“We operate in remote regions around the world, and this project offers a template for cutting our operational reliance on fossil fuels,” said Lewis Reford, head of Solar Ship’s Powercamps division. “There is no reason for buildings not to incorporate PV power in their top level design requirements, based on what our Brantford hangar project has shown us.”

Other aspects of the fabric structure increase the efficiency of the Brantford hangar. The steel framing members of the roof were designed to run parallel to the solar panels, preventing uplift and enhancing stability of the entire structure.

“We really appreciate the translucency of the fabric,” said Reford. “During the day, there is enough sunlight inside the building to operate without additional lighting. It’s like getting the benefit of a skylight without the added cost.”

The building also uses a passive ventilation system, consisting of mesh soffits at eave height for intake and RV-3000 exhaust vents at the peak.

locations, needed a new hangar to assemble and store their massive buoyant vehicles. The building specifications included a self-reliant photovoltaic power package, which allows the building in Brantford, Ontario, to operate off-grid without traditional utility power.

Legacy Building Solutions partnered with Solar Ship to design and install a clearspan hangar measuring 176 feet wide by 230 feet long. The building is 60 feet high at the eaves with a peak height of 82 feet. The rooftop solar array can produces an estimated 58 megawatt-hours of energy each year.

Of course, Legacy buildings are adaptable to traditional hangars as well. Learn more.

Situated on both the east- and west-facing sides of the rooftop is a 52-killowatt array of 100 260-watt standard PV modules mounted on aluminum racking. Combiner boxes with full arc fault circuit interruption (AFCI) compliance are located between the array and the system electronics, which reside in a containerized power room at ground-level featuring inverters, battery storage and automated back-up power management.

The PV system supplies power to the company’s onsite loads, including 24 high-bay, 300-watt light-emitting diode (LED) fixtures and motorized hangar doors. Other loads include the battery management system, containerized office HVAC, fire suppression, small tool and instrumentation operations, video monitoring, air blowers and electric vehicle charging.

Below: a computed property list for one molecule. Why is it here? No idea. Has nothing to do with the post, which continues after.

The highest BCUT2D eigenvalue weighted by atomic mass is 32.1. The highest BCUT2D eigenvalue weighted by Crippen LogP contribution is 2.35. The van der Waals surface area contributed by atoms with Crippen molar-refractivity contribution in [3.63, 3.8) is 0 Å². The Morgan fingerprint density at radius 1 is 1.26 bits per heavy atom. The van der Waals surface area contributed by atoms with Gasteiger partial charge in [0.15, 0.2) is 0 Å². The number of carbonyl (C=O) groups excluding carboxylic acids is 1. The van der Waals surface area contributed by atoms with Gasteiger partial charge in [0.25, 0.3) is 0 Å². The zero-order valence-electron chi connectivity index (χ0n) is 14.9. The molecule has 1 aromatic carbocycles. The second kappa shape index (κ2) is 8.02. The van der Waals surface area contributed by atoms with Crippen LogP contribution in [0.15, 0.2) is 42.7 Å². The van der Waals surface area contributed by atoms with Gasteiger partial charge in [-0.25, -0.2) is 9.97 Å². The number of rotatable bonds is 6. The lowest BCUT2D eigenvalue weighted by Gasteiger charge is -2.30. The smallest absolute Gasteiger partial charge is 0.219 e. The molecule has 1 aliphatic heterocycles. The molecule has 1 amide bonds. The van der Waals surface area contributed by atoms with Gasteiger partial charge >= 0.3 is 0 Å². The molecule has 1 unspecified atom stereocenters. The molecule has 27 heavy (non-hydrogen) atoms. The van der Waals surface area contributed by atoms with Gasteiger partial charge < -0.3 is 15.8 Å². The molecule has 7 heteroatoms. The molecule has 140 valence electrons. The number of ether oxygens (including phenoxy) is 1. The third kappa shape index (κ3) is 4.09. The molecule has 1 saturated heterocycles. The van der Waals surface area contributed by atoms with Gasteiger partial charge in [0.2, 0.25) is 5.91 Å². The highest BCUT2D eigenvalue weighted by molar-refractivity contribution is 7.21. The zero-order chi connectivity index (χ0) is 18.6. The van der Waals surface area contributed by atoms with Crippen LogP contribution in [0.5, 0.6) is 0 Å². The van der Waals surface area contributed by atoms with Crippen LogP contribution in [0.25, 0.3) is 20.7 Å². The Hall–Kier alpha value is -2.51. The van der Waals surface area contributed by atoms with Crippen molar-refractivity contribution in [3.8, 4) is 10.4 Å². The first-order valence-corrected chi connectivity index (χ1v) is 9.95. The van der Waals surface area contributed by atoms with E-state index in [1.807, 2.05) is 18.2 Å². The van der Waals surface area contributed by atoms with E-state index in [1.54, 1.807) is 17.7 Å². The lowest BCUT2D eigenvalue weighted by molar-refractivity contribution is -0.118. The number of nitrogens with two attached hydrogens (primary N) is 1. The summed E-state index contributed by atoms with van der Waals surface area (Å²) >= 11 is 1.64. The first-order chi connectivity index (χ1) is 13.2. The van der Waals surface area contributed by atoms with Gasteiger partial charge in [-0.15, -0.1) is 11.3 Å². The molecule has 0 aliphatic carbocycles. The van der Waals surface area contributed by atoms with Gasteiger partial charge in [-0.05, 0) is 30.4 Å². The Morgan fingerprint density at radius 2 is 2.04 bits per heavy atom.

Check out all the specifications of the Solar Ship hangar.

“We operate in remote regions around the world, and this project offers a template for cutting our operational reliance on fossil fuels,” said Lewis Reford, head of Solar Ship’s Powercamps division. “There is no reason for buildings not to incorporate PV power in their top level design requirements, based on what our Brantford hangar project has shown us.”

Other aspects of the fabric structure increase the efficiency of the Brantford hangar. The steel framing members of the roof were designed to run parallel to the solar panels, preventing uplift and enhancing stability of the entire structure.

“We really appreciate the translucency of the fabric,” said Reford. “During the day, there is enough sunlight inside the building to operate without additional lighting. It’s like getting the benefit of a skylight without the added cost.”

The building also uses a passive ventilation system, consisting of mesh soffits at eave height for intake and RV-3000 exhaust vents at the peak.

In May 2016, Solar Ship’s hangar was awarded Game Changer Project of the Year by the Canadian Solar Industries Association (CanSIA) for using a reliable and cost-effective system that advances the future of building-integrated distributed generation. Learn more about the award.

In our ever-more-connected world, there are still practical reasons for leaving the power grid. When it is necessary to operate using only renewable power sources, choosing the right infrastructure is critical. Partnering with a builder experienced with solar panel installation and efficiency can make the difference between running with adequate power or being forced to shut down operations due to lack of power.

Are you looking for an energy-efficient building? Whether you are going off the grid or trying to reduce your carbon footprint, Legacy Building Solutions can help. Contact us.